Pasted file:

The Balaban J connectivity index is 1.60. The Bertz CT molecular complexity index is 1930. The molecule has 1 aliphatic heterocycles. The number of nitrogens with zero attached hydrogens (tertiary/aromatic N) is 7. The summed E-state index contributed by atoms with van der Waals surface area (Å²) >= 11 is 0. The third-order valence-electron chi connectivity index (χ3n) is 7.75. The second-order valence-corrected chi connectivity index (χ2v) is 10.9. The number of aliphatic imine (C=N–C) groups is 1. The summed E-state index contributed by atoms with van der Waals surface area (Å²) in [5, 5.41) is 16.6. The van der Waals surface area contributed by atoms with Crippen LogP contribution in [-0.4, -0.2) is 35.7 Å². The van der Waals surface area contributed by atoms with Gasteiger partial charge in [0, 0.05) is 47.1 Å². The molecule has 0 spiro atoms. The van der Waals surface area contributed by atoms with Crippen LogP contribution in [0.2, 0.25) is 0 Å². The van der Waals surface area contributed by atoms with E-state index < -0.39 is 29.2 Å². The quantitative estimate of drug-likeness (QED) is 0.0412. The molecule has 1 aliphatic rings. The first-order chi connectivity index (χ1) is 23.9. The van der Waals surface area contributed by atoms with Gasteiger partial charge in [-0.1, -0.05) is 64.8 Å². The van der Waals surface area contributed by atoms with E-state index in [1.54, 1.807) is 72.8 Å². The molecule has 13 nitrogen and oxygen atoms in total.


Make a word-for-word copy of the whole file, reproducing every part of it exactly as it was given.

The Balaban J connectivity index is 1.60. The Bertz CT molecular complexity index is 1930. The molecule has 1 aliphatic heterocycles. The number of nitrogens with zero attached hydrogens (tertiary/aromatic N) is 7. The summed E-state index contributed by atoms with van der Waals surface area (Å²) >= 11 is 0. The third-order valence-electron chi connectivity index (χ3n) is 7.75. The second-order valence-corrected chi connectivity index (χ2v) is 10.9. The number of aliphatic imine (C=N–C) groups is 1. The summed E-state index contributed by atoms with van der Waals surface area (Å²) in [5, 5.41) is 16.6. The van der Waals surface area contributed by atoms with Crippen LogP contribution in [-0.4, -0.2) is 35.7 Å². The van der Waals surface area contributed by atoms with Gasteiger partial charge in [0, 0.05) is 47.1 Å². The molecule has 0 spiro atoms. The van der Waals surface area contributed by atoms with Crippen LogP contribution in [0.2, 0.25) is 0 Å². The van der Waals surface area contributed by atoms with E-state index < -0.39 is 29.2 Å². The quantitative estimate of drug-likeness (QED) is 0.0412. The molecule has 1 aliphatic rings. The first-order chi connectivity index (χ1) is 23.9. The van der Waals surface area contributed by atoms with Gasteiger partial charge in [-0.1, -0.05) is 64.8 Å². The van der Waals surface area contributed by atoms with E-state index in [1.54, 1.807) is 72.8 Å². The molecule has 13 nitrogen and oxygen atoms in total.